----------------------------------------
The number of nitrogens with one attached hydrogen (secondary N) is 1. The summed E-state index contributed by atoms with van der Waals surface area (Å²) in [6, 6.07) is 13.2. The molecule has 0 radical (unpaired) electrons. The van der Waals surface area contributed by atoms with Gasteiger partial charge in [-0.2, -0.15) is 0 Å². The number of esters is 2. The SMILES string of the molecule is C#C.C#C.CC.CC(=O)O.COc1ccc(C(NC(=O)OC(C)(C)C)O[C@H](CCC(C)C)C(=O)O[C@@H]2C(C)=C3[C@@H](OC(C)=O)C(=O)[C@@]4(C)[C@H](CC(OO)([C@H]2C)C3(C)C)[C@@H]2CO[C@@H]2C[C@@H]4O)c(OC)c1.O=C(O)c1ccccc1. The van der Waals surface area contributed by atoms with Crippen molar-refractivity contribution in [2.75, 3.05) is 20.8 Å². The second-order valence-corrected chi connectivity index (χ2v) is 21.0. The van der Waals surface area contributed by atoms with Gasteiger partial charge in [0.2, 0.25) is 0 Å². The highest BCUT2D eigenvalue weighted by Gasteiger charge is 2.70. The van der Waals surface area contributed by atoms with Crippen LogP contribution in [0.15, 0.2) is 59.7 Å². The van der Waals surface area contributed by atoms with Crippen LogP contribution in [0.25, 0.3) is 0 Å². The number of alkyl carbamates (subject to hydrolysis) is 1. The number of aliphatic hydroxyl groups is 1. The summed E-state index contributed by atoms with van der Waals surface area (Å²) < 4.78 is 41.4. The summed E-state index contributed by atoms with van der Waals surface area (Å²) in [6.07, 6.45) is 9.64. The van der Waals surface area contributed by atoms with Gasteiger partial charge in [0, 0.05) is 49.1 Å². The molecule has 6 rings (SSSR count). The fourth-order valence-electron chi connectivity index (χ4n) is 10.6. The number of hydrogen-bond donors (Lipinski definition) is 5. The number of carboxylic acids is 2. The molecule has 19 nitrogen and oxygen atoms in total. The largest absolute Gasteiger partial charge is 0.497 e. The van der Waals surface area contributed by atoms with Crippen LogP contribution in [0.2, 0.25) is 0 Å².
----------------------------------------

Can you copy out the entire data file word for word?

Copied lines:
The number of nitrogens with one attached hydrogen (secondary N) is 1. The summed E-state index contributed by atoms with van der Waals surface area (Å²) in [6, 6.07) is 13.2. The molecule has 0 radical (unpaired) electrons. The van der Waals surface area contributed by atoms with Gasteiger partial charge in [-0.2, -0.15) is 0 Å². The number of esters is 2. The SMILES string of the molecule is C#C.C#C.CC.CC(=O)O.COc1ccc(C(NC(=O)OC(C)(C)C)O[C@H](CCC(C)C)C(=O)O[C@@H]2C(C)=C3[C@@H](OC(C)=O)C(=O)[C@@]4(C)[C@H](CC(OO)([C@H]2C)C3(C)C)[C@@H]2CO[C@@H]2C[C@@H]4O)c(OC)c1.O=C(O)c1ccccc1. The van der Waals surface area contributed by atoms with Crippen molar-refractivity contribution in [2.75, 3.05) is 20.8 Å². The second-order valence-corrected chi connectivity index (χ2v) is 21.0. The van der Waals surface area contributed by atoms with Gasteiger partial charge in [0.2, 0.25) is 0 Å². The highest BCUT2D eigenvalue weighted by Gasteiger charge is 2.70. The van der Waals surface area contributed by atoms with Crippen LogP contribution in [0.15, 0.2) is 59.7 Å². The van der Waals surface area contributed by atoms with Crippen LogP contribution in [0.25, 0.3) is 0 Å². The number of alkyl carbamates (subject to hydrolysis) is 1. The number of aliphatic hydroxyl groups is 1. The summed E-state index contributed by atoms with van der Waals surface area (Å²) < 4.78 is 41.4. The summed E-state index contributed by atoms with van der Waals surface area (Å²) in [6.07, 6.45) is 9.64. The van der Waals surface area contributed by atoms with Gasteiger partial charge in [0, 0.05) is 49.1 Å². The molecule has 6 rings (SSSR count). The fourth-order valence-electron chi connectivity index (χ4n) is 10.6. The number of hydrogen-bond donors (Lipinski definition) is 5. The number of carboxylic acids is 2. The molecule has 19 nitrogen and oxygen atoms in total. The largest absolute Gasteiger partial charge is 0.497 e. The van der Waals surface area contributed by atoms with Crippen LogP contribution in [0.2, 0.25) is 0 Å².